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Shoot lower scores with better self-analysis
By Anthony Procopis, GolfWRX Contributor
Dear fellow golf maniacs, can you shoot 10 shots better than your handicap?
Well, whether you currently can or can’t is not the point. I believe that if you are firing and you have the right mental tools to cope with going low –- whether you are an 80-shooter going for a 70 or a 90-shooter going for an 80 — your best score right now, your potential, is 10 shots better than your handicap.
This rule applies if you have been playing golf consistently for five years or more, it does not obviously apply to beginners who may have a 15- or 20-shot improvement as a possibility.
I have thought about this quite a bit over the years and was jolted into thinking about it more after a crazy round of golf eight weeks ago. On that day I shot a personal best score of a 7-under par 65 playing off a one handicap.
Was that my best? Well as a score, it was, but did I get the most out of the round, did a squeeze every last shot out of the round?
No I didn’t.
Here is the short story:
Our front nine is two shots easier than our longer back nine holes (total yardage is 6,100 meters or 6,700 yards; par 72). On this day I found myself 5-under par through six holes (had a first with five-birdies in-a-row from No. 2 to 6) and had a flat, straight birdie putt on No. 8 from 12 feet. I promptly missed wide by a half foot and long by three feet; a truly disgraceful attempt.
Now, because I’m somewhat of a putter-ologist, I thought quickly about this miss. I looked at what emotions I was feeling and how free I was when I putted the ball. I concluded, I was pumped and tried way too hard on this putt.
This is one of the ironies of golf and life — to get what you want, to achieve something you want, you must focus, but then let go. It is a constant battle; this is the battle I faced on this day — and I wouldn’t have it any other way.
Some might call this paradoxical intention; to obtain joy and happiness, you don’t go around trying to get this, you construct a meaningful life, doing constructive, enriching activities and you experience joy and happiness along the way, you don’t force it.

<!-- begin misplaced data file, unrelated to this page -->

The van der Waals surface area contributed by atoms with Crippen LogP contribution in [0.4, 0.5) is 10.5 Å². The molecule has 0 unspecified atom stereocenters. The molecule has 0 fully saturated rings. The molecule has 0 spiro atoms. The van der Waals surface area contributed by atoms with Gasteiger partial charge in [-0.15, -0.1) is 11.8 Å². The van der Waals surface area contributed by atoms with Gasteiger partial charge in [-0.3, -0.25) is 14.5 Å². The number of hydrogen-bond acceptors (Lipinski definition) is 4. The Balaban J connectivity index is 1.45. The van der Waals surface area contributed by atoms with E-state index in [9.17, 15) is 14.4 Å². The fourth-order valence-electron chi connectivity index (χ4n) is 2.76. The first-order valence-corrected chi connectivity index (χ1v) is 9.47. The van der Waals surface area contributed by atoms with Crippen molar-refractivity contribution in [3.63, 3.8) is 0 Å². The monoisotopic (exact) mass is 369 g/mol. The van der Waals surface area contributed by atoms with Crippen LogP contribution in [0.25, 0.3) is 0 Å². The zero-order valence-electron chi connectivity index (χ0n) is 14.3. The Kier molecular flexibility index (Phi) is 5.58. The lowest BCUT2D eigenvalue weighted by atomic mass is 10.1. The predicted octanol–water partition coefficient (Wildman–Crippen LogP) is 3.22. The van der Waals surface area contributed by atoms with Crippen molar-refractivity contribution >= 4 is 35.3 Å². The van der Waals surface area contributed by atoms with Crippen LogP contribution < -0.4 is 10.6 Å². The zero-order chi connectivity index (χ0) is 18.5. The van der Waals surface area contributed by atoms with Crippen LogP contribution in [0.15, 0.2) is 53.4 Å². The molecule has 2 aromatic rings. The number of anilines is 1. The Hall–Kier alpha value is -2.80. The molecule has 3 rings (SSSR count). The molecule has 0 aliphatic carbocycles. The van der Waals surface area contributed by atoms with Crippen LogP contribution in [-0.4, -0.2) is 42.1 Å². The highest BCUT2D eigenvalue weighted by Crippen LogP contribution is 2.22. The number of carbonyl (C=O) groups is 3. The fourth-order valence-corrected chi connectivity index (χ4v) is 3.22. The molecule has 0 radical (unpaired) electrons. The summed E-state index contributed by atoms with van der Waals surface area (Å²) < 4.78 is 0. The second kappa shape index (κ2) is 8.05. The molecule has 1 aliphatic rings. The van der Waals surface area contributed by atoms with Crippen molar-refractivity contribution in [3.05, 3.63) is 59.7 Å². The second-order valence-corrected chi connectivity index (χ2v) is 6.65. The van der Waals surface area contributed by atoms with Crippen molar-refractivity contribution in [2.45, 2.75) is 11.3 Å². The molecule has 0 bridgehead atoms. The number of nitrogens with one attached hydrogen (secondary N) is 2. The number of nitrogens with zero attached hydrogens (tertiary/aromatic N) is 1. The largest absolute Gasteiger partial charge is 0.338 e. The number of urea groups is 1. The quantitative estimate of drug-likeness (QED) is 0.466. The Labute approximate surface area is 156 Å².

The honest review of the sad events on the eighth green set me up to make a better putt on No. 9 and a perfect 30-footer (it was a little rude) on No. 10 to go to six better.
I held my nerve on a 10-footer on No. 12 (giving-in to the only thing that gets you through high pressure situations -– your putting-routine) to go to seven and before I could think about the whole situation (this was a good thing), I had knocked an 8-iron on the par-3 13th to two feet.
I nervously prodded the ball into the hole to go 8-under through 13 holes. (I felt very nervous and shaky on all 10 of my short-putts under 10 feet, but it does mean I can’t or didn’t make them all –- I did).
I had never been past six. Unfortunately we had a 470 yard par-4 up next, three other strong par-4s and a 200-yard par-3.
To cut a long story short, I went bogie, birdie, bogie, par and par to finish at 7-under.
Could I have gone 10 better than my handicap?
Absolutely; I simply missed long irons on Nos. 14 and 16 which resulted in bogies (I kept making two- to five-footers all the way home).
If I had hit those long irons on the green or even just off and made pars (and of course I could have had made one), I would have finished with a 9-under 63. Of course, the whole experience of ascending to rarefied air puts you in a stronger position for when the door into the zone is opened for you next time.
The mechanics of going low
Well, you are going to need to be putting really well, hit your irons well, chip and pitch well and hit some straight drives (and don’t forget those pesky long irons).
But let’s say you are doing all of the above well and you having a day out; you will feel mounting pressure, and it will come down to how well you can monitor yourself, how well you can control your emotions, how well you can stick to the same number of waggles and the same number of looks at the hole, how well you can harness the coiled energy at the top of your backswing to let the club drop into the slot on the downswing.
A lot of club golfers who are ill equipped shun these situations. They choke, and maybe worse they never analyze what happens to them under pressure — what went wrong and how they can learn how to handle the situation when it next arises.
Why? Well, you must be honest; you must be able to admit weaknesses before you can grow. That’s tough for some people and it takes effort.
Everyone blows a good round now and then, that is not the issue. The issue is what that round motivates you to do about finishing off the round better next time, and thereby growing as a golfer and being in a better place to go 10 better when you have a day out next time.